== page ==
“Rules Don’t Apply” opened on Wednesday, November 23. It’s Warren Beatty‘s first film as an actor since 2001’s “Town and Country,” and his first as a director since 1998’s “Bulworth.” So was his comeback worth the wait?
The film is a love story between aspiring actress Marla Mabrey (Lily Collins) and driver Frank Forbes (Alden Ehrenreich). But they’re both employed by reclusive, eccentric billionaire Howard Hughes (Beatty), who forbids his employees from fraternizing. This romantic comedy is a markedly different depiction of Hughes than Martin Scorsese‘s “The Aviator” (2004), the dramatic biopic that earned Leonardo DiCaprio a Best Actor nomination, but might this film also yield an awards windfall for its star?
Beatty’s performance as Hughes has been described as “delightful.” The legendary actor has “keen comic sensibility and restless intelligence,” and “it’s immensely pleasing to see him in such fine form.” Beatty has been nominated for 14 competitive Oscars, winning once as Best Director (“Reds,” 1981) and then receiving the Irving G. Thalberg Memorial Award in 2000. But he hasn’t won for his work in front of the camera despite four past nominations for Best Actor. Could “Rules Don’t Apply” earn him overdue acting honors?
Check out some of the reviews below, and join the discussion in our forums.
Stephen Holden (New York Times): “I would also suggest that ‘Rules Don’t Apply’ is a deeply personal film: a self-deflating autobiographical critique by Mr. Beatty, 79, arriving at a moment when he may realize that he has little left to protect and is free to portray the hypercompetitive Hollywood game as a nonsensical joke.”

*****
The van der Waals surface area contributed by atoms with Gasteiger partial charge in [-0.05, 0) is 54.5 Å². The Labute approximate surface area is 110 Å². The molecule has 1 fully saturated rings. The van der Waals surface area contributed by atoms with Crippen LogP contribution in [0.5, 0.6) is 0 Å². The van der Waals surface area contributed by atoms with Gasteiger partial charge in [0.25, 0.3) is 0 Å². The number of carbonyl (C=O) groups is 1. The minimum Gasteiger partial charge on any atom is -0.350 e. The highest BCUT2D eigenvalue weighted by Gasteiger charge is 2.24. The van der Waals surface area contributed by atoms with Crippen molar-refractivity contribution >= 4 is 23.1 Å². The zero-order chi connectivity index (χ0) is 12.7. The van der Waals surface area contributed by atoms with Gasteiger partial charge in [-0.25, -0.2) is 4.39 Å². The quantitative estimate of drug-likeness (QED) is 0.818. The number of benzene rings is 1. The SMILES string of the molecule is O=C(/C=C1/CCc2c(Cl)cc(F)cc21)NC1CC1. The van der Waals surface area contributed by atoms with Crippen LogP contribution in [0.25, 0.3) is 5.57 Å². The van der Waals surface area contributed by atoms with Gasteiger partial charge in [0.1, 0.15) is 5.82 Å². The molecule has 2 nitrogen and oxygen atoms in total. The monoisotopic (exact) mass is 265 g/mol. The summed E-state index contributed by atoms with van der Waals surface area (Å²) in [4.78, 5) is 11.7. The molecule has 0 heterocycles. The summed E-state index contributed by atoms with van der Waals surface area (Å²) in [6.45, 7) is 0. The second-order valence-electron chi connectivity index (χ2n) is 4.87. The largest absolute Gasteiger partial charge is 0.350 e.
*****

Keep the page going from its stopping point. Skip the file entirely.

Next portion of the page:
Allen Salkin (New York Daily News): “One wonders: does the Hughes of ‘Rules Don’t Apply’ resemble the real Hughes? If so and even if not, Beatty’s choices as an actor, his adoption of a bunch of ticks to reveal his take on the recluse, are rather delightful. You get to know this guy, how he reacts to stuff, and what is likely going on inside his odd brain.”
Kyle Smith (New York Post): “It would be unfair not to recognize Beatty’s keen comic sensibility and restless intelligence, both very much in evidence in the mostly delightful and old-timey ‘Rules Don’t Apply’ … It’s immensely pleasing to see him in such fine form. Or, as his obsessive-compulsive subject would say, such fine form. Such fine form.”
Todd McCarthy (Hollywood Reporter): “Now, in his late 70s, Beatty is playing Hughes when the tycoon was in his mid-50s, and quite engagingly so. The primary action notably begins in 1959, precisely when Beatty started making a name for himself in Hollywood. The evocation of time and place is piquant and rife with a sense of forbidden sexuality strongly reminiscent of that summoned up in the film that made him a star, ‘Splendor in the Grass.'”
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